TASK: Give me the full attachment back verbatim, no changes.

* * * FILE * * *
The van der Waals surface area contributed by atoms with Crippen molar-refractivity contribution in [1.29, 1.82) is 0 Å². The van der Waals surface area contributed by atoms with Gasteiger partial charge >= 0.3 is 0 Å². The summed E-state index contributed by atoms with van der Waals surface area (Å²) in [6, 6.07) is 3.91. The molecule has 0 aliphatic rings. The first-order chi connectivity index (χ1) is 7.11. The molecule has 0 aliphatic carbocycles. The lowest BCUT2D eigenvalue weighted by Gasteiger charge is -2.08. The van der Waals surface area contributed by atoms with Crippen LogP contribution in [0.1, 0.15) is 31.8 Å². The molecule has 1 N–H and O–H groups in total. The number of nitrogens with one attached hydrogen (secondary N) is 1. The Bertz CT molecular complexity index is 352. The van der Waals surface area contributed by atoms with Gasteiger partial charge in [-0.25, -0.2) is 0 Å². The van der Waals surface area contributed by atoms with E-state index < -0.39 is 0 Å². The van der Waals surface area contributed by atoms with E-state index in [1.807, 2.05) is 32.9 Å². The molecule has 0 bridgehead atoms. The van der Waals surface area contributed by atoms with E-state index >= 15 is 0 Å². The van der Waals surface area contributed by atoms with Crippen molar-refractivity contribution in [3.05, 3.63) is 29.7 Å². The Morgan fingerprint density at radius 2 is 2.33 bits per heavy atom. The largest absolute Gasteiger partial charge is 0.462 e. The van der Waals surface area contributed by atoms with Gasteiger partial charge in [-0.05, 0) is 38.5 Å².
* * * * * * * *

The van der Waals surface area contributed by atoms with Crippen molar-refractivity contribution in [1.29, 1.82) is 0 Å². The van der Waals surface area contributed by atoms with Gasteiger partial charge >= 0.3 is 0 Å². The summed E-state index contributed by atoms with van der Waals surface area (Å²) in [6, 6.07) is 3.91. The molecule has 0 aliphatic rings. The first-order chi connectivity index (χ1) is 7.11. The molecule has 0 aliphatic carbocycles. The lowest BCUT2D eigenvalue weighted by Gasteiger charge is -2.08. The van der Waals surface area contributed by atoms with Crippen LogP contribution in [0.1, 0.15) is 31.8 Å². The molecule has 1 N–H and O–H groups in total. The number of nitrogens with one attached hydrogen (secondary N) is 1. The Bertz CT molecular complexity index is 352. The van der Waals surface area contributed by atoms with Gasteiger partial charge in [-0.25, -0.2) is 0 Å². The van der Waals surface area contributed by atoms with E-state index < -0.39 is 0 Å². The van der Waals surface area contributed by atoms with E-state index in [1.807, 2.05) is 32.9 Å². The molecule has 0 bridgehead atoms. The van der Waals surface area contributed by atoms with E-state index >= 15 is 0 Å². The van der Waals surface area contributed by atoms with Crippen molar-refractivity contribution in [3.05, 3.63) is 29.7 Å². The Morgan fingerprint density at radius 2 is 2.33 bits per heavy atom. The largest absolute Gasteiger partial charge is 0.462 e. The van der Waals surface area contributed by atoms with Gasteiger partial charge in [-0.05, 0) is 38.5 Å².